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Did you join David Bach last month in his Facebook Live Chat?
David shared some great advice about how to become “Debt Free for Life,” how to pay off debt faster, and how to prioritize your debt.
Don’t miss the next Live Chat, this Thursday, with TaxMama Eva Rosenberg. She can answer all your questions about filing your 2010 taxes. Sign up now on the Equifax Facebook Fan Page.
Here are some questions fans asked David and how he answered them:
Could you tell me if it is better to pay additional monthly payments toward your mortgage principal or pay any additional payments in one lump sum? Currently I pay an additional monthly amount and then another lump payment with my Dec. payment. Is it better to divide this lump sum into 12 months and pay the additional monthly instead of yearly? I would really appreciate your response.
Shelby, if you pay it monthly, you will reduce the principal faster. But truthfully I don’t think it matters that much. What matters is that you simply make extra payments on your mortgage. I personally make extra payments each month, and then based on my income I make extra payments a few times a year. The most important thing when you prepay a mortgage is making sure that the money is credited by the bank against the principal. It’s amazing but true that banks will often take the extra payments and hold on to them in an account and not pay you interest or pay down the mortgage until you ask! It’s happened to me, and to my readers. So watch extra payments like a hawk.
Do I pay my student loan off before I start paying off $35,000.00 in credit card bills?
Regina, I would definitely be paying off my credit card debt before my student loans. The interest rate is more than likely much higher on the credit cards than the student loans. The one exception to this rule is if you plan to go bankrupt. Credit cards can be walked away from in bankruptcy, and student loans can’t.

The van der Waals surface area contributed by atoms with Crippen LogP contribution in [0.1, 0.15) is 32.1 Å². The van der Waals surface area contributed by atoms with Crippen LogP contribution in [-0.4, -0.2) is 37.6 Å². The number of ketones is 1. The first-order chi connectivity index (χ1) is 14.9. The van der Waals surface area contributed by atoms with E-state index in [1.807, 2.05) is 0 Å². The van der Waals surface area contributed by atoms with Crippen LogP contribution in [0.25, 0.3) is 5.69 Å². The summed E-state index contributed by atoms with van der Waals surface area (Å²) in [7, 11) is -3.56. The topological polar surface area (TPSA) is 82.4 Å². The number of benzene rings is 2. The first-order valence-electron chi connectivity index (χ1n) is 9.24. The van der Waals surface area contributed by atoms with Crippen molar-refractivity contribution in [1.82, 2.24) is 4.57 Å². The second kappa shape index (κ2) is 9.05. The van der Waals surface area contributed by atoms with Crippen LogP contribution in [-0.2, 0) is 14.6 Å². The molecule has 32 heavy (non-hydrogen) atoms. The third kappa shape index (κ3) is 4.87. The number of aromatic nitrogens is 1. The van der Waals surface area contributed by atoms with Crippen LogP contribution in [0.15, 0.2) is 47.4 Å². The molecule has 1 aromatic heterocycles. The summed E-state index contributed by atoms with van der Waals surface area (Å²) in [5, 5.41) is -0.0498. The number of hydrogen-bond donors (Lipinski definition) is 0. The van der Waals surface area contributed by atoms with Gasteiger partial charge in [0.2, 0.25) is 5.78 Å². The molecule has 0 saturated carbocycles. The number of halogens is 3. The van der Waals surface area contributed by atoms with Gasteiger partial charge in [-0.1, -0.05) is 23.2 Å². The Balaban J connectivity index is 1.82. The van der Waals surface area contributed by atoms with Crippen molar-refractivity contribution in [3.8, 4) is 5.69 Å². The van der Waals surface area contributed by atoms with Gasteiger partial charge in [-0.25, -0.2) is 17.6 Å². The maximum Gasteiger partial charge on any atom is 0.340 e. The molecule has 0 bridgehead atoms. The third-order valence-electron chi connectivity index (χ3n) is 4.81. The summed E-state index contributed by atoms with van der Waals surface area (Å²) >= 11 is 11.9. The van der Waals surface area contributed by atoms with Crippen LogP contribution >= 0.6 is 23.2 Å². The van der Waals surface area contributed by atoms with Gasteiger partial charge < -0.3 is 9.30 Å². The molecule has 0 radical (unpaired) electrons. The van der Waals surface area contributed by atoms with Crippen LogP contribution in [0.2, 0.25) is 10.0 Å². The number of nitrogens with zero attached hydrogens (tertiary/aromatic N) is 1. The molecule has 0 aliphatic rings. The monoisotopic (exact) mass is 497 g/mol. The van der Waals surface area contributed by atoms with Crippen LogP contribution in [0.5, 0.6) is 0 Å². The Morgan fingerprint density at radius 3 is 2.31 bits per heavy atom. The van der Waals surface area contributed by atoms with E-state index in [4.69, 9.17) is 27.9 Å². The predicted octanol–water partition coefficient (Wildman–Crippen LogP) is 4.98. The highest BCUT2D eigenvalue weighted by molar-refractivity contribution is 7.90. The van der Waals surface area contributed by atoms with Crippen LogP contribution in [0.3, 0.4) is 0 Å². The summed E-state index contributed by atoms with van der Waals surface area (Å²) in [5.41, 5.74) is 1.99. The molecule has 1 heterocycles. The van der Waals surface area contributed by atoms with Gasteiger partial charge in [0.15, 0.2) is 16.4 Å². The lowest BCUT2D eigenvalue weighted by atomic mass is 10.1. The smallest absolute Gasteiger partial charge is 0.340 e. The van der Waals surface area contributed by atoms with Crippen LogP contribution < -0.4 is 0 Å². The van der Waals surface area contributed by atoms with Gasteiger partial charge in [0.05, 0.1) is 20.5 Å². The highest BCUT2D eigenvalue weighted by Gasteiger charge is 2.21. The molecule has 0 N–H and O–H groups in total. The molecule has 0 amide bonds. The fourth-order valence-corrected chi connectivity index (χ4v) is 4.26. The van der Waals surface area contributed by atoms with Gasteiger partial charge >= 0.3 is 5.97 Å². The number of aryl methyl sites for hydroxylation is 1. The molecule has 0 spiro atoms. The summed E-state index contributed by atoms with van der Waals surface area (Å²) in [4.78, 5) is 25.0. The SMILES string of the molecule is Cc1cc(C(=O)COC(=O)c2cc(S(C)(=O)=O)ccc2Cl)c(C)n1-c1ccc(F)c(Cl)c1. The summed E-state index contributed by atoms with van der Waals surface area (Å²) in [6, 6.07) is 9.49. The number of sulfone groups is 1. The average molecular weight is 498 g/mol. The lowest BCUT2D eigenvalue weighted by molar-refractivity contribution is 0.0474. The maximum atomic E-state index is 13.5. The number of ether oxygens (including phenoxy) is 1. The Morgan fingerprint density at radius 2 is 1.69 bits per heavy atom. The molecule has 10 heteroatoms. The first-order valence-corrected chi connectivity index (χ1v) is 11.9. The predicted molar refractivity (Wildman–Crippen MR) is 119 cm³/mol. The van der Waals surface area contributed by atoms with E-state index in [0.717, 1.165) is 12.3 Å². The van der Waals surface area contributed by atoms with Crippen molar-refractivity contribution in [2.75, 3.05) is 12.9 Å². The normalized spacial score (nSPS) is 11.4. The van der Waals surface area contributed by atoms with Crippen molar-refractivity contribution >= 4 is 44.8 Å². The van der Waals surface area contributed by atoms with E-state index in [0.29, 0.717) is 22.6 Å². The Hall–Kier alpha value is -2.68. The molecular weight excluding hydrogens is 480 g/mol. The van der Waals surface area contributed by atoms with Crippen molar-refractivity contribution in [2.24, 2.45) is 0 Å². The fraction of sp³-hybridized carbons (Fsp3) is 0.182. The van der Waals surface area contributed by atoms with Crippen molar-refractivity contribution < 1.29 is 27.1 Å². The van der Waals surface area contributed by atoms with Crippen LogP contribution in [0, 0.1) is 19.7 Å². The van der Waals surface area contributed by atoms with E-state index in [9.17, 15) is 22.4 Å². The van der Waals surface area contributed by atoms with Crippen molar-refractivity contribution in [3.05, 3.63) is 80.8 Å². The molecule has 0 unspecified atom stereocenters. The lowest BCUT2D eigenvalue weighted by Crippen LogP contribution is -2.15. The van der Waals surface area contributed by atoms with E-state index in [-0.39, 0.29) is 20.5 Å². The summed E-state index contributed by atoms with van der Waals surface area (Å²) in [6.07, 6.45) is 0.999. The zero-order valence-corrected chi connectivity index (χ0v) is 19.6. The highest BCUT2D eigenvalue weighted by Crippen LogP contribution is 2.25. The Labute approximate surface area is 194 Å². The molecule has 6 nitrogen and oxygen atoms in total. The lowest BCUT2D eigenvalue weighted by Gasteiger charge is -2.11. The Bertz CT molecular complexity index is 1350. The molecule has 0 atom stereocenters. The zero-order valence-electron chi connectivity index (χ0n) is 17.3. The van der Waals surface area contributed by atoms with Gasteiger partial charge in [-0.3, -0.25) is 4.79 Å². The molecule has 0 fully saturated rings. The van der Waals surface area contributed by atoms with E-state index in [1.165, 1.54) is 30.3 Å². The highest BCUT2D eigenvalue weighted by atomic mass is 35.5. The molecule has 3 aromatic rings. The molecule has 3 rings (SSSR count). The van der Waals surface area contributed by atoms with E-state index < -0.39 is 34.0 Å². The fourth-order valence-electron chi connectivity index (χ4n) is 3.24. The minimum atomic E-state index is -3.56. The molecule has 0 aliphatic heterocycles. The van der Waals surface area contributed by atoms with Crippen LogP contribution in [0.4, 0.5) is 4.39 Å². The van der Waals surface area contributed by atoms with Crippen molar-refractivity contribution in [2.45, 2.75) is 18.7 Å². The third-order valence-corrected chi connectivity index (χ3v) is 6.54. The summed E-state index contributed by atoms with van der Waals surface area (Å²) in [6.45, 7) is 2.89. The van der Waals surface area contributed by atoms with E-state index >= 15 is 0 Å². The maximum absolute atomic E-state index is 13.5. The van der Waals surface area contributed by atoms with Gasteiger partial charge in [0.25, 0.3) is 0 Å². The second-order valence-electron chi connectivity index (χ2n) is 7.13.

Is it better to pay off your house or save the money? I am leaning toward paying off the house. It is the last thing I owe money on. I could pay it off in about 4 years . . . $87,000 . . . What do you think?
Angie, I would have at least six months of emergency expenses set aside, and then I would pay off your mortgage. You’ll love being debt-free. The one thing is, however, I want you to also max out your retirement account at work if you have one, or at least max out a deductible IRA each year. So max out those retirement accounts and then make the extra payments on the mortgage.
The information contained in this blog post is designed to generally educate and inform visitors to the Equifax Finance Blog. The blog posts do not give, and should not be assumed to provide, personalized tax, investment, real estate, legal, retirement, credit, personal financial, or other professional advice. Before making any financial decision, you should always consult with the appropriate professionals who can explain your options, rights, and legal responsibilities, and advise you on any tax, legal, credit, or business implications that may result from those decisions. The views and opinions expressed by the authors of blog posts are their own views and may not be the views or opinions of Equifax, Inc. and/or its affiliates.
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